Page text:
This Gates funded project continues to track public attitudes to aid in the UK, France, Germany and the US. In the UK, it is using a sample of over 8,000 people. The latest UK poll considers whether attitudes have changes since the Brexit referendum. It finds that there has been no significant change in public attitudes to aid since the referendum. However it appears that the trend of declining engagement with global poverty, which has been tracked for the past three years, is continuing. The percentage of people donating to global poverty organisations has dropped from 36 to 22% in the last 12 months; the number of people who have read, watched or listened to a news article about global poverty has declined from 66 to 54% in the same period. Trust in charities is low with 27% of those polled saying they had very little or no trust in charitable organisations. We are working with the team at Gates to design a new piece of research that will look more closely at media consumption habits and how different types of media content influence attitudes to poverty and other global issues.
Making the case for aid
Save the Children has commissioned Making the case for aid, a new piece of research from the research agency Britain Thinks. The aim of the research is to look at centre-right attitudes to aid and to explore the sort of messaging that works best for this audience. The research was commissioned by the Government relations team at Save to help them in their work with Government Ministers and backbench Conservative MPs. It has not been made publicly available but they are happy for us to share the findings with IBT members. Many of its conclusions will be familiar. This group wants to see evidence of impact and feels proud that the UK is playing a leading role in helping those who are worse off. However, the group is less keen on messaging that emphasises national interest or combatting corruption.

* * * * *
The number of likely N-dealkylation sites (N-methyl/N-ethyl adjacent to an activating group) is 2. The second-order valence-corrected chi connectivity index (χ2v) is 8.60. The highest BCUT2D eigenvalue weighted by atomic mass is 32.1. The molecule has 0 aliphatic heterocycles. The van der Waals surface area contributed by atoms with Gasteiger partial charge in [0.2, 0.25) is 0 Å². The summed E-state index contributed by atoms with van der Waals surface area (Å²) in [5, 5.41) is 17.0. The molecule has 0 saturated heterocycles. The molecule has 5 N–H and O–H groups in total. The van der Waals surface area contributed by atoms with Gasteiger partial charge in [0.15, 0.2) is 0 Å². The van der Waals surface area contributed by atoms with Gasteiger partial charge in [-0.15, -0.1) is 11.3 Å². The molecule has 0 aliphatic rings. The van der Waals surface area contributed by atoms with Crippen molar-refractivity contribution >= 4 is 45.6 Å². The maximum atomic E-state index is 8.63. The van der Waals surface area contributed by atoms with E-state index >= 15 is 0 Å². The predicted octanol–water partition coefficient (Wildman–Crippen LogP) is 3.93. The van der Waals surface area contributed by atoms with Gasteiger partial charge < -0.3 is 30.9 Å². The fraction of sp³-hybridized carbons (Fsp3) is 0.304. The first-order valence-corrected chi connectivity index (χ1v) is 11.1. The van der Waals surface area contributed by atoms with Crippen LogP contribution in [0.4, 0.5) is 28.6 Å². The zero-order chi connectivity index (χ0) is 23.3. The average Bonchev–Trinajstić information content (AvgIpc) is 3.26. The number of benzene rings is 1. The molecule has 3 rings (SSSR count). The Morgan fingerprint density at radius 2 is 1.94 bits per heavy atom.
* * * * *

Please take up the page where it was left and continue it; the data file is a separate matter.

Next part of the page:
Children and how they experience global events
The NSPCC has reported that there are signs of growing anxiety amongst children about global events. It appears that children’s exposure to global issues through television and social media is leading to an increase in anxiety about world affairs. The BBC and others are trying to redress the balance with more positive coverage of global issues for children. CBeebies has commissioned a new documentary series, Where in the World, which explores the lives of children living around the world. We hope to collaborate with the Where in the World team to host an event next year which looks at how children in the UK experience world events through the media. If you are interested in contributing to this event please let me know.
Digital guide for Trustees
Zoe Amar has written a very useful guide in conjunction with the Charity Commission. Making digital work: 12 questions for Trustees to consider sets out some of the key issues that Trustees should think about when considering the implications of, and the fast changing nature of, digital technology.
Global Health Film Festival
The second annual Global Health Film Festival takes place at the Barbican on November 11th and 12th. Film screenings include A Plastic Ocean (which looks at the consequences of our disposable lifestyle) and The True Cost (on the global clothing industry). Tickets for the festival are on sale now. http://www.globalhealthfilm.org/ghff-2016
European Social Documentary training open for applications
ESoDoc, the EU funded European Social Documentary training initiative is open for applications. This innovative training scheme brings together young professionals from across Europe, working in the documentary, new media and NGO sectors, to collaborate on developing new social action projects. http://www.esodoc.eu/
IBT’s mission is to use the media to further awareness and understanding of people’s lives in the developing world and the issues which affect them